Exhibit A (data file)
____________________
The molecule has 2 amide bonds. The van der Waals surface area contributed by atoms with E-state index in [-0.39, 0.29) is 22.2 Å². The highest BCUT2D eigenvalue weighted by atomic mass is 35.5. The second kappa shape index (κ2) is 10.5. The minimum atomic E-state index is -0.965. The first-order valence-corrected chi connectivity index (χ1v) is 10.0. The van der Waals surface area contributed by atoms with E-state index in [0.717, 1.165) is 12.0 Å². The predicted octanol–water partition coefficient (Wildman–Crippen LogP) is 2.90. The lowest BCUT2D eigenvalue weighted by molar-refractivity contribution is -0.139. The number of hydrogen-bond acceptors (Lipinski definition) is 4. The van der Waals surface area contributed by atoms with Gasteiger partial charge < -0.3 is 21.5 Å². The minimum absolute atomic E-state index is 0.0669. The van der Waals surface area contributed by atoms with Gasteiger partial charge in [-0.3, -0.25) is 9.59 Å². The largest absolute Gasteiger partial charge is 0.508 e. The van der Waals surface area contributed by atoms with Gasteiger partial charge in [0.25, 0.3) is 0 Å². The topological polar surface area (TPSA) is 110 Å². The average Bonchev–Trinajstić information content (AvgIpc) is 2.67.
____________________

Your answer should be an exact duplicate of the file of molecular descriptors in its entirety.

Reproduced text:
The molecule has 2 amide bonds. The van der Waals surface area contributed by atoms with E-state index in [-0.39, 0.29) is 22.2 Å². The highest BCUT2D eigenvalue weighted by atomic mass is 35.5. The second kappa shape index (κ2) is 10.5. The minimum atomic E-state index is -0.965. The first-order valence-corrected chi connectivity index (χ1v) is 10.0. The van der Waals surface area contributed by atoms with E-state index in [0.717, 1.165) is 12.0 Å². The predicted octanol–water partition coefficient (Wildman–Crippen LogP) is 2.90. The lowest BCUT2D eigenvalue weighted by molar-refractivity contribution is -0.139. The number of hydrogen-bond acceptors (Lipinski definition) is 4. The van der Waals surface area contributed by atoms with Gasteiger partial charge < -0.3 is 21.5 Å². The minimum absolute atomic E-state index is 0.0669. The van der Waals surface area contributed by atoms with Gasteiger partial charge in [-0.3, -0.25) is 9.59 Å². The largest absolute Gasteiger partial charge is 0.508 e. The van der Waals surface area contributed by atoms with Gasteiger partial charge in [0.25, 0.3) is 0 Å². The topological polar surface area (TPSA) is 110 Å². The average Bonchev–Trinajstić information content (AvgIpc) is 2.67.